The LCA was performed in the statistical software program Mplus [26]. The latent class membership was estimated by maximum likelihood using the estimation maximization (EM) algorithm [27]. We used 1000 random sets of starting values to avoid local maxima in the log-likelihood. Missing data was handled by including all available observations in line with the assumption of “missing at random” (MAR) [28]. This assumption allows for missingness to be a function of covariates in contrast to the assumption “missing completely at random”. The only variable with missing data was age at interview. The Bayesian information criterion (BIC) was calculated for the different class solutions, where the model with the smallest BIC was selected as the best [29].

In this latent class framework, denotes a latent variable, and stands for the binary, categorical or count observed indicator variables. Let denote a latent categorical variable with classes, , where if individual belongs to class and zero otherwise. For , conditional independence is assumed given ,(1)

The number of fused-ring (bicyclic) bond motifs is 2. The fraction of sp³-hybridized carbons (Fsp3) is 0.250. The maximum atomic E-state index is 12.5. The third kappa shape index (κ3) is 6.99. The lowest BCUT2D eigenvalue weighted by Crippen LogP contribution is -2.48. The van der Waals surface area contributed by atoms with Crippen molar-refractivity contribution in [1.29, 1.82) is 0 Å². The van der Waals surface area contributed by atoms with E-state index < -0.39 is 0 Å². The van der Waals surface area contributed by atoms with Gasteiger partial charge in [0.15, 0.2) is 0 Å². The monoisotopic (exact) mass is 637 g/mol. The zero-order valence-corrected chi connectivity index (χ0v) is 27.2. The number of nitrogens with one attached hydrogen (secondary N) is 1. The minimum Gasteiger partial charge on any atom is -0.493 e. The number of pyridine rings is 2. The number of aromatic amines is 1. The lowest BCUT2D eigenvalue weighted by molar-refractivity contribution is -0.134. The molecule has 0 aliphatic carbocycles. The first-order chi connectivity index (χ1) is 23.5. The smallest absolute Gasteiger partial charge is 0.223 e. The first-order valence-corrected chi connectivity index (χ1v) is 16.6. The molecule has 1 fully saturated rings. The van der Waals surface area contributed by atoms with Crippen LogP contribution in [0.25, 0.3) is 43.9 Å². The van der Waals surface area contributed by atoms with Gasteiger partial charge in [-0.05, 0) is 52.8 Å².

As a first step we conducted the latent class analysis without any covariates in the model in order to understand the substantive interpretation of the latent classes. Then we included sex and age as auxiliary variables in the model. Conditional class specific means were evaluated for each auxiliary variable based on the estimated latent class model (option e in Mplus). We then tested the equality of means across the latent classes using the Wald Chi-Square test based on draws from the posterior probabilities. The magnitude of the mean differences between the classes was interpreted as an indicator for the strength of the prediction that the auxiliary variable influenced the class membership [30][32].